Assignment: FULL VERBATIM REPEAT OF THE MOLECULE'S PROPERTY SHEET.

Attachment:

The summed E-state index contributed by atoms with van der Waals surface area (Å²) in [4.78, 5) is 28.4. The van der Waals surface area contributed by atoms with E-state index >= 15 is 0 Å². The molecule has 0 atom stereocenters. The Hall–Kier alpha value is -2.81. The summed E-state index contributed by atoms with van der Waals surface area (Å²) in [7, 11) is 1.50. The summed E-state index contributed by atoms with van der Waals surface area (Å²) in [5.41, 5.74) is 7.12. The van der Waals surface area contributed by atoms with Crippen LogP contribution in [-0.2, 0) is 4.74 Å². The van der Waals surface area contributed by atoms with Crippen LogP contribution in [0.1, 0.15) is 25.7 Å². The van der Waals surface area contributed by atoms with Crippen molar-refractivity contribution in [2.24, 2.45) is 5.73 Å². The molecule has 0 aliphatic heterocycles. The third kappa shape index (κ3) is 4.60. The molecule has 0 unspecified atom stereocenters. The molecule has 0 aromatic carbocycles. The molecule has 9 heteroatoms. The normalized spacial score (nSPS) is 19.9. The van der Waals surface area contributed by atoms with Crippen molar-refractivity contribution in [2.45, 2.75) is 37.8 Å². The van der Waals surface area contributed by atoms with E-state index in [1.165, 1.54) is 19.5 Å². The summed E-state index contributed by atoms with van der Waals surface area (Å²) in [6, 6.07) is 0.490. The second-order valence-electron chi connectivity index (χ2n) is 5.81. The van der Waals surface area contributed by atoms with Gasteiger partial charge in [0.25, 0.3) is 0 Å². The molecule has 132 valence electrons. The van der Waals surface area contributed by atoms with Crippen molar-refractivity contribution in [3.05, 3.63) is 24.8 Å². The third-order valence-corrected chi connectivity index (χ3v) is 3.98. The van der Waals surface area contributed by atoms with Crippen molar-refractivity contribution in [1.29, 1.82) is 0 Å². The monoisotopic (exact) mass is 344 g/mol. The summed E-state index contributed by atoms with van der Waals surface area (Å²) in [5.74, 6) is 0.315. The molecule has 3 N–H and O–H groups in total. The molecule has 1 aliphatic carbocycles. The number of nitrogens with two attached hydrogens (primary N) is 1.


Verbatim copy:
The summed E-state index contributed by atoms with van der Waals surface area (Å²) in [4.78, 5) is 28.4. The van der Waals surface area contributed by atoms with E-state index >= 15 is 0 Å². The molecule has 0 atom stereocenters. The Hall–Kier alpha value is -2.81. The summed E-state index contributed by atoms with van der Waals surface area (Å²) in [7, 11) is 1.50. The summed E-state index contributed by atoms with van der Waals surface area (Å²) in [5.41, 5.74) is 7.12. The van der Waals surface area contributed by atoms with Crippen LogP contribution in [-0.2, 0) is 4.74 Å². The van der Waals surface area contributed by atoms with Crippen LogP contribution in [0.1, 0.15) is 25.7 Å². The van der Waals surface area contributed by atoms with Crippen molar-refractivity contribution in [2.24, 2.45) is 5.73 Å². The molecule has 0 aliphatic heterocycles. The third kappa shape index (κ3) is 4.60. The molecule has 0 unspecified atom stereocenters. The molecule has 0 aromatic carbocycles. The molecule has 9 heteroatoms. The normalized spacial score (nSPS) is 19.9. The van der Waals surface area contributed by atoms with Crippen molar-refractivity contribution in [2.45, 2.75) is 37.8 Å². The van der Waals surface area contributed by atoms with E-state index in [1.165, 1.54) is 19.5 Å². The summed E-state index contributed by atoms with van der Waals surface area (Å²) in [6, 6.07) is 0.490. The second-order valence-electron chi connectivity index (χ2n) is 5.81. The van der Waals surface area contributed by atoms with Gasteiger partial charge in [0.25, 0.3) is 0 Å². The molecule has 132 valence electrons. The van der Waals surface area contributed by atoms with Crippen molar-refractivity contribution in [3.05, 3.63) is 24.8 Å². The third-order valence-corrected chi connectivity index (χ3v) is 3.98. The van der Waals surface area contributed by atoms with Crippen molar-refractivity contribution in [1.29, 1.82) is 0 Å². The monoisotopic (exact) mass is 344 g/mol. The summed E-state index contributed by atoms with van der Waals surface area (Å²) in [5.74, 6) is 0.315. The molecule has 3 N–H and O–H groups in total. The molecule has 1 aliphatic carbocycles. The number of nitrogens with two attached hydrogens (primary N) is 1.